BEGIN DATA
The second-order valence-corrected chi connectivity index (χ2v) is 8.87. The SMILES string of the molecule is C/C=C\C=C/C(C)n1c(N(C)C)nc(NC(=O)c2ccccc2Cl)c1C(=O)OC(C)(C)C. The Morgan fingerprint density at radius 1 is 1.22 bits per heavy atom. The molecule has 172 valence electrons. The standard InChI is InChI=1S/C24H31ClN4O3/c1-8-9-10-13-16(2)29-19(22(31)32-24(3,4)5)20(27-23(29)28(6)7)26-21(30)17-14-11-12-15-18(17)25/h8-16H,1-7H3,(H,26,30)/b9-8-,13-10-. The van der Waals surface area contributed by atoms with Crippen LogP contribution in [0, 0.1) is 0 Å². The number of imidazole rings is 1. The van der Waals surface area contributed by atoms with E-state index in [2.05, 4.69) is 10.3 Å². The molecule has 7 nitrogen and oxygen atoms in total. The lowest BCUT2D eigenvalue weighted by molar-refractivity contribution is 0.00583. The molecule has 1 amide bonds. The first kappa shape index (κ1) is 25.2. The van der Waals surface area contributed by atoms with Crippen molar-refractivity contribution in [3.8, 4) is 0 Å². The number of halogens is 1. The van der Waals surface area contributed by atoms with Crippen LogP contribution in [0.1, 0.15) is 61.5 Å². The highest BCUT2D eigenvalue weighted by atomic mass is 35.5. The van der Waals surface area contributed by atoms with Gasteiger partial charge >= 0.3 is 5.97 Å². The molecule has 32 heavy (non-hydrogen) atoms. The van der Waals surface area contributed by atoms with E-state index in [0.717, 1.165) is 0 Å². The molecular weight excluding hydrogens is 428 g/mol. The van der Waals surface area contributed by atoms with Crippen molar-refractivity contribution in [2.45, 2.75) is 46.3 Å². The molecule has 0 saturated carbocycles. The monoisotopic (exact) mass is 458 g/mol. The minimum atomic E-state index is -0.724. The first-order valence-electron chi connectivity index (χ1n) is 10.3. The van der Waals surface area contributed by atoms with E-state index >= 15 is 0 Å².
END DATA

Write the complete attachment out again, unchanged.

The second-order valence-corrected chi connectivity index (χ2v) is 8.87. The SMILES string of the molecule is C/C=C\C=C/C(C)n1c(N(C)C)nc(NC(=O)c2ccccc2Cl)c1C(=O)OC(C)(C)C. The Morgan fingerprint density at radius 1 is 1.22 bits per heavy atom. The molecule has 172 valence electrons. The standard InChI is InChI=1S/C24H31ClN4O3/c1-8-9-10-13-16(2)29-19(22(31)32-24(3,4)5)20(27-23(29)28(6)7)26-21(30)17-14-11-12-15-18(17)25/h8-16H,1-7H3,(H,26,30)/b9-8-,13-10-. The van der Waals surface area contributed by atoms with Crippen LogP contribution in [0, 0.1) is 0 Å². The number of imidazole rings is 1. The van der Waals surface area contributed by atoms with E-state index in [2.05, 4.69) is 10.3 Å². The molecule has 7 nitrogen and oxygen atoms in total. The lowest BCUT2D eigenvalue weighted by molar-refractivity contribution is 0.00583. The molecule has 1 amide bonds. The first kappa shape index (κ1) is 25.2. The van der Waals surface area contributed by atoms with Crippen molar-refractivity contribution in [3.8, 4) is 0 Å². The number of halogens is 1. The van der Waals surface area contributed by atoms with Crippen LogP contribution in [0.1, 0.15) is 61.5 Å². The highest BCUT2D eigenvalue weighted by atomic mass is 35.5. The van der Waals surface area contributed by atoms with Gasteiger partial charge >= 0.3 is 5.97 Å². The molecule has 32 heavy (non-hydrogen) atoms. The van der Waals surface area contributed by atoms with E-state index in [0.717, 1.165) is 0 Å². The molecular weight excluding hydrogens is 428 g/mol. The van der Waals surface area contributed by atoms with Crippen molar-refractivity contribution in [2.45, 2.75) is 46.3 Å². The molecule has 0 saturated carbocycles. The monoisotopic (exact) mass is 458 g/mol. The minimum atomic E-state index is -0.724. The first-order valence-electron chi connectivity index (χ1n) is 10.3. The van der Waals surface area contributed by atoms with E-state index >= 15 is 0 Å².